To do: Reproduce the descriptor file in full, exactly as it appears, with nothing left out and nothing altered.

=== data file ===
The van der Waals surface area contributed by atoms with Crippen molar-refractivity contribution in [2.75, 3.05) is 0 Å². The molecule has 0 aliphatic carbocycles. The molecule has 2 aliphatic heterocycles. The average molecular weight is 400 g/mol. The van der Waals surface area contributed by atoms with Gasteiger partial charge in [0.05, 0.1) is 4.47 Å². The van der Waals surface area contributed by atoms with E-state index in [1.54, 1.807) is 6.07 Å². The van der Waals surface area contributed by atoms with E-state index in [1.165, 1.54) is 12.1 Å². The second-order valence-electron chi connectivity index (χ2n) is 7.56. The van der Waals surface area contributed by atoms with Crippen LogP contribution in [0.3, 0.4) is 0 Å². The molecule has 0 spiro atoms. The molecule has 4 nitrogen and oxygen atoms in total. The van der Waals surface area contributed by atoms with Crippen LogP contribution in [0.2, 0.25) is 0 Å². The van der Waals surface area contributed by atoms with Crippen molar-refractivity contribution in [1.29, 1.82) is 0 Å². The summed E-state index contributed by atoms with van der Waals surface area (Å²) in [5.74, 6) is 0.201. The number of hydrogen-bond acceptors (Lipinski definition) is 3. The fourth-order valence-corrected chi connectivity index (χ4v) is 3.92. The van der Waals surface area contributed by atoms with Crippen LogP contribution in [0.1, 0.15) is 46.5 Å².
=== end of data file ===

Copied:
The van der Waals surface area contributed by atoms with Crippen molar-refractivity contribution in [2.75, 3.05) is 0 Å². The molecule has 0 aliphatic carbocycles. The molecule has 2 aliphatic heterocycles. The average molecular weight is 400 g/mol. The van der Waals surface area contributed by atoms with Gasteiger partial charge in [0.05, 0.1) is 4.47 Å². The van der Waals surface area contributed by atoms with E-state index in [1.54, 1.807) is 6.07 Å². The van der Waals surface area contributed by atoms with E-state index in [1.165, 1.54) is 12.1 Å². The second-order valence-electron chi connectivity index (χ2n) is 7.56. The van der Waals surface area contributed by atoms with Crippen LogP contribution in [0.3, 0.4) is 0 Å². The molecule has 0 spiro atoms. The molecule has 4 nitrogen and oxygen atoms in total. The van der Waals surface area contributed by atoms with Crippen LogP contribution in [0.2, 0.25) is 0 Å². The van der Waals surface area contributed by atoms with Crippen molar-refractivity contribution in [1.29, 1.82) is 0 Å². The summed E-state index contributed by atoms with van der Waals surface area (Å²) in [5.74, 6) is 0.201. The number of hydrogen-bond acceptors (Lipinski definition) is 3. The fourth-order valence-corrected chi connectivity index (χ4v) is 3.92. The van der Waals surface area contributed by atoms with Crippen LogP contribution in [0.1, 0.15) is 46.5 Å².